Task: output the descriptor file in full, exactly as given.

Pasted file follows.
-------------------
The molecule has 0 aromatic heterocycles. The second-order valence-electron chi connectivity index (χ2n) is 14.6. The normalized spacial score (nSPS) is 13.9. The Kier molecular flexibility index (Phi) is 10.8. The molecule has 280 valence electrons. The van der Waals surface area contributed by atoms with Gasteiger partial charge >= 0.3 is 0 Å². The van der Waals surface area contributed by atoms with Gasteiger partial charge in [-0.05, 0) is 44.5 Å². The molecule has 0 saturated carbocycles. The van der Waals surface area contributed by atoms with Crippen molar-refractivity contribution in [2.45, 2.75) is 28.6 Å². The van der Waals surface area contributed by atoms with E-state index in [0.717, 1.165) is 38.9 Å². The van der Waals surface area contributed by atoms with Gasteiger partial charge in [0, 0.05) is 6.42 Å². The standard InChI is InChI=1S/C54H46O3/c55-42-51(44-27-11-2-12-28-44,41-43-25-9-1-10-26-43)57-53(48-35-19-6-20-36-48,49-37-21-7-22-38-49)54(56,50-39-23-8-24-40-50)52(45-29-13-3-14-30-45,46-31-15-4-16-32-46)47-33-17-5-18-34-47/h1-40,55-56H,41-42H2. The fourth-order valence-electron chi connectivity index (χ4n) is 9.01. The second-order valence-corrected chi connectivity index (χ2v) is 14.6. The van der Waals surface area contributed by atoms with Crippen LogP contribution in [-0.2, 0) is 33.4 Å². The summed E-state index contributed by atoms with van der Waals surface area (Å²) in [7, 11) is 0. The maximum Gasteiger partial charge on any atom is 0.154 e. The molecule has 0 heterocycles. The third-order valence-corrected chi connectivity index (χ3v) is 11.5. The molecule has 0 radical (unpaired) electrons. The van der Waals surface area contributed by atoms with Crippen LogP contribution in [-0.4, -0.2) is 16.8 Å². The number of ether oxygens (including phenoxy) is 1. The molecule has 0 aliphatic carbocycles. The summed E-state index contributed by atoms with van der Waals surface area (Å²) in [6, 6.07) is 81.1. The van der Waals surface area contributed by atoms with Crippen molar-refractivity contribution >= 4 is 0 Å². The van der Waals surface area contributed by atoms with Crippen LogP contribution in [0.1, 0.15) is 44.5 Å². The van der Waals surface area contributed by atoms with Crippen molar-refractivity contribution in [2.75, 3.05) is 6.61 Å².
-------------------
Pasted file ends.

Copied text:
The molecule has 0 aromatic heterocycles. The second-order valence-electron chi connectivity index (χ2n) is 14.6. The normalized spacial score (nSPS) is 13.9. The Kier molecular flexibility index (Phi) is 10.8. The molecule has 280 valence electrons. The van der Waals surface area contributed by atoms with Gasteiger partial charge >= 0.3 is 0 Å². The van der Waals surface area contributed by atoms with Gasteiger partial charge in [-0.05, 0) is 44.5 Å². The molecule has 0 saturated carbocycles. The van der Waals surface area contributed by atoms with Crippen molar-refractivity contribution in [2.45, 2.75) is 28.6 Å². The van der Waals surface area contributed by atoms with E-state index in [0.717, 1.165) is 38.9 Å². The van der Waals surface area contributed by atoms with Gasteiger partial charge in [0, 0.05) is 6.42 Å². The standard InChI is InChI=1S/C54H46O3/c55-42-51(44-27-11-2-12-28-44,41-43-25-9-1-10-26-43)57-53(48-35-19-6-20-36-48,49-37-21-7-22-38-49)54(56,50-39-23-8-24-40-50)52(45-29-13-3-14-30-45,46-31-15-4-16-32-46)47-33-17-5-18-34-47/h1-40,55-56H,41-42H2. The fourth-order valence-electron chi connectivity index (χ4n) is 9.01. The second-order valence-corrected chi connectivity index (χ2v) is 14.6. The van der Waals surface area contributed by atoms with Crippen LogP contribution in [-0.2, 0) is 33.4 Å². The summed E-state index contributed by atoms with van der Waals surface area (Å²) in [7, 11) is 0. The maximum Gasteiger partial charge on any atom is 0.154 e. The molecule has 0 heterocycles. The third-order valence-corrected chi connectivity index (χ3v) is 11.5. The molecule has 0 radical (unpaired) electrons. The van der Waals surface area contributed by atoms with Crippen LogP contribution in [-0.4, -0.2) is 16.8 Å². The number of ether oxygens (including phenoxy) is 1. The molecule has 0 aliphatic carbocycles. The summed E-state index contributed by atoms with van der Waals surface area (Å²) in [6, 6.07) is 81.1. The van der Waals surface area contributed by atoms with Crippen molar-refractivity contribution >= 4 is 0 Å². The van der Waals surface area contributed by atoms with Crippen LogP contribution in [0.1, 0.15) is 44.5 Å². The van der Waals surface area contributed by atoms with Crippen molar-refractivity contribution in [2.75, 3.05) is 6.61 Å².